It is still winter here in Abu Dhabi, but the fierce heat is already palpable. Perhaps one of the most affected groups on campus this time of year is student and faculty smokers. As a result of changes to UAE federal law banning smoking in educational institutions in 2009, NYU Abu Dhabi’s Saadiyat campus always been smoke-free. While there had been some controversy around the implementation of the ban, the issue has not been publicly addressed since.
It is obvious that NYUAD’s administration does not want its students and faculty to smoke. They make that perfectly clear. Consider, for instance, the markings on the ash bins by the sidewalk just beyond the legal parameter of campus. The signs show a big red sign crossing out a lit cigarette. Is it necessary to send such a negative message to the community? Think about it: what if a similar sign were placed on all the takeaway boxes in the dining hall, saying that plastic containers shouldn’t be used because they cause severe environmental damage? It would create confusion, at best, about whether the boxes should be used after all. At worst, it would unnecessarily make people feel guilty for using the plates even though NYUAD supplies them, just like it supplies ash bins for smokers. Everyone knows that smoking is an unhealthy habit, but it is not the administration’s job to chastise adult smokers for their choices with passive aggressive signage.
The biggest issue smokers face is that those ash bins are placed in direct sunlight. In fact, smoking is technically allowed only on the sidewalk and beyond, which doesn’t provide any shade or allow for comforts like benches. With the coming heat, going out on the sidewalk can be excruciatingly unpleasant. The area commonly called the benches behind A6 has been a favourite spot for smokers, but a security guard will promptly ask you to step to the edge of the street if you are seen smoking on the camera. Not to mention that said ash bins are not placed in front of the Welcome Center. This is probably to discourage such activities at the entrance of the university, but only results in piles of cigarette butts being thrown on the ground. This practice not only works against the university’s image of cleanliness but also makes the living conditions of its residents dirty and unpleasant. I am not advocating for the university to support smokers — I am merely suggesting that there could be small improvements made to the smoking facilities on campus.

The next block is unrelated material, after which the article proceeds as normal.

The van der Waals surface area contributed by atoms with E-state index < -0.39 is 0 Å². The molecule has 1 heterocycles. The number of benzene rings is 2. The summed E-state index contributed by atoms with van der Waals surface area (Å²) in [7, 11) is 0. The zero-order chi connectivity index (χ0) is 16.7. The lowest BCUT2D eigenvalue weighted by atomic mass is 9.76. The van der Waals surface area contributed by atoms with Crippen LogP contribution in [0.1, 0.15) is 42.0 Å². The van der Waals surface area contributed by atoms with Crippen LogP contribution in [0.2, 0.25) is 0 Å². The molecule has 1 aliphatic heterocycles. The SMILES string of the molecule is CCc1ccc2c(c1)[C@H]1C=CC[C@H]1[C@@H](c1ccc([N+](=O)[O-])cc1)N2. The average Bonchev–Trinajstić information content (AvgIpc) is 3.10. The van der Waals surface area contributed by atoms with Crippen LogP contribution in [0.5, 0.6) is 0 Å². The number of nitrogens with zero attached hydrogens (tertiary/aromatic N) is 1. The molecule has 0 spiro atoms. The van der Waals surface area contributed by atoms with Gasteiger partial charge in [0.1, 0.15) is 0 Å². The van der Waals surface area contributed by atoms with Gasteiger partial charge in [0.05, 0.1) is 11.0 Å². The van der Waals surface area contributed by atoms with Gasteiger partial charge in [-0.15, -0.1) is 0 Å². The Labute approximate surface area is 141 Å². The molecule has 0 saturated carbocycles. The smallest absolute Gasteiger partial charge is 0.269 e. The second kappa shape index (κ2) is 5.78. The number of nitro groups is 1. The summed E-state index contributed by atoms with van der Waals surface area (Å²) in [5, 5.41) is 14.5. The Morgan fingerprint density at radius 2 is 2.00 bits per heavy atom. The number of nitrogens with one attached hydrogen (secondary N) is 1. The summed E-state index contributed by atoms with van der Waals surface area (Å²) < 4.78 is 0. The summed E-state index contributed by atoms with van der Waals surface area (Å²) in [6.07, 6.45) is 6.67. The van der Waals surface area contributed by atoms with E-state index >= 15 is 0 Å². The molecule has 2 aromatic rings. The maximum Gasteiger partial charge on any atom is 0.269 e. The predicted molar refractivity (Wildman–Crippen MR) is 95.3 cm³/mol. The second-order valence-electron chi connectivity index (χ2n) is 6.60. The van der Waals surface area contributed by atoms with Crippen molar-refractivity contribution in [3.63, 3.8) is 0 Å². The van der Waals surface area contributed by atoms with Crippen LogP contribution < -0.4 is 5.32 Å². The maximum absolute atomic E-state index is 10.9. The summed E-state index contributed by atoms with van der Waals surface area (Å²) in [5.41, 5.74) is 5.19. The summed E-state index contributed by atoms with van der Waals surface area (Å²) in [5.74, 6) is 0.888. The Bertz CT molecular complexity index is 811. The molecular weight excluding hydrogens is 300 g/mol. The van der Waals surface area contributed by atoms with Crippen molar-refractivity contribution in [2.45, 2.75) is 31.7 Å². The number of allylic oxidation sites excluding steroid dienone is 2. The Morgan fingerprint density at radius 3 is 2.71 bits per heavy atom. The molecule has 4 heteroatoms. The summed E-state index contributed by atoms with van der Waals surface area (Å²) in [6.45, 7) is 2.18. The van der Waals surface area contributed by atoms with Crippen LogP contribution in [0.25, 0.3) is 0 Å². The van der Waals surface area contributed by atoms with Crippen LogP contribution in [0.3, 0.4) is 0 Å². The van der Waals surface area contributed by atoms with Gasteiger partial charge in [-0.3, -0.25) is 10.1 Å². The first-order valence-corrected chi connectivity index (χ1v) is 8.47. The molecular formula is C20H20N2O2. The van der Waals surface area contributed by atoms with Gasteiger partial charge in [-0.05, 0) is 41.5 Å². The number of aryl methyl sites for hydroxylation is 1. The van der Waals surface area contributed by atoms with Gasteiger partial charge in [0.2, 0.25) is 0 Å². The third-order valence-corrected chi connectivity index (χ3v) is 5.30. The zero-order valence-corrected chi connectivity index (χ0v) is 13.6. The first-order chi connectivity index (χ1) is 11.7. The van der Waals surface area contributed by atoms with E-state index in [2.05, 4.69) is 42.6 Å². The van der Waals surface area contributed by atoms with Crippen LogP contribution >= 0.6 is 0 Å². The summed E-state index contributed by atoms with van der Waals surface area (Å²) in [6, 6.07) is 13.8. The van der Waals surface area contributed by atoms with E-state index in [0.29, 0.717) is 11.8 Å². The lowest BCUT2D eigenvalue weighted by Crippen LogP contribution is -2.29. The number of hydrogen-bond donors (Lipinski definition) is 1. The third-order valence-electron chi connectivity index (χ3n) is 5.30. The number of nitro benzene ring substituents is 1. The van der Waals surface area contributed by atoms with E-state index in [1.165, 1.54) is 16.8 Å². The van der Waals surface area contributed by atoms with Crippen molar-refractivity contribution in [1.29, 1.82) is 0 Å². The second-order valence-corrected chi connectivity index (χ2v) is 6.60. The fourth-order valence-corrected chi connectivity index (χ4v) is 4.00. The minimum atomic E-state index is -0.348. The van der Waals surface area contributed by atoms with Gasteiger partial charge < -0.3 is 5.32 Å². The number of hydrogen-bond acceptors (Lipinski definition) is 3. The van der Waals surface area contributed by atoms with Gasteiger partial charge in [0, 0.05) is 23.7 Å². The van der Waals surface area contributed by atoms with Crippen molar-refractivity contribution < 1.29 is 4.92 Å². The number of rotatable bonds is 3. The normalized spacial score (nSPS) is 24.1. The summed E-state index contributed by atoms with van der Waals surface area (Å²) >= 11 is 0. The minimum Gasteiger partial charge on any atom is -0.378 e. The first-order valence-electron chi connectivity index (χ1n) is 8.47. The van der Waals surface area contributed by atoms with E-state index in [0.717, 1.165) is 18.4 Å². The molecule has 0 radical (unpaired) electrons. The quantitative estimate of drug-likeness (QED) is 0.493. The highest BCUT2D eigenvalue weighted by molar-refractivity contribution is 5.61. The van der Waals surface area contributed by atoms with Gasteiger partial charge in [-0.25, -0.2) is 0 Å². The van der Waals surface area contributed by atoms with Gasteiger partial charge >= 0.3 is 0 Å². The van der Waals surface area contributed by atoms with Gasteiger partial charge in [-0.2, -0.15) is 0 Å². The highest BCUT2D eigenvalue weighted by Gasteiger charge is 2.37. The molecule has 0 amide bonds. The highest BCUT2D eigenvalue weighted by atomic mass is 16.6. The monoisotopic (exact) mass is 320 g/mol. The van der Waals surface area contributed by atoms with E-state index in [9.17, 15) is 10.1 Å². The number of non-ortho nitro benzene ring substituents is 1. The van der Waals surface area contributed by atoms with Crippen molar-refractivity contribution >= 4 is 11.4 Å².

One point that Adam Ramey brought up in a Gazelle article from 2014
is that even with a ban, smokers will keep smoking. He explains that “it is common knowledge that a large chunk of the student body and a sizeable minority of faculty and staff smoke.” Our campus is situated on a secluded island and it is hard to go out and enjoy a cigarette in a café away from campus. As a result, NYUAD ought to provide a reasonable alternative for smokers. One potential solution is to build designated smoking areas equipped with benches and shade. If the UAE law is a concern, these areas could be built at the edges of campus, near the dog park on the East side and opposite the Sushi Counter on the West side. These locations have plenty of free space and they would technically be across from the sidewalk, where smoking is legally allowed.
Another point to consider is the fact that we not only work and study at NYUAD, but it is also our home. The tension between home and university creates a lot of grey areas surrounding the UAE law banning smoking within the bounds of educational institutions. Ramey points out that “banning smoking indoors or on the ground level is certainly within the limits of the law, but is banning it on the high line or in faculty accommodations truly necessary?”
I would argue that smoking shouldn’t be allowed everywhere on campus to accommodate smokers, but there could certainly be designated areas, perhaps in front of B1 and B2, where smokers could enjoy a cigarette without affecting others.
If you aren’t a smoker, it is easy to dismiss this article by saying that smoking is a choice, so people should bare the burden of their actions. However, in an institution like ours, a university where the majority of the students and all of the faculty are adults, smokers should have just as many rights as non-smokers to engage in the activities of their choice. It is much easier for NYUAD’s administration to cite the UAE law and tell the community that it has provided reasonable conditions, but the fact of the matter is that smokers are put at an unfair disadvantage. The administration should ask themselves, What is our attitude towards our community? At the moment, smokers are feeling neglected.
Martin V. is a contributing writer. Email him at firstname.lastname@example.org.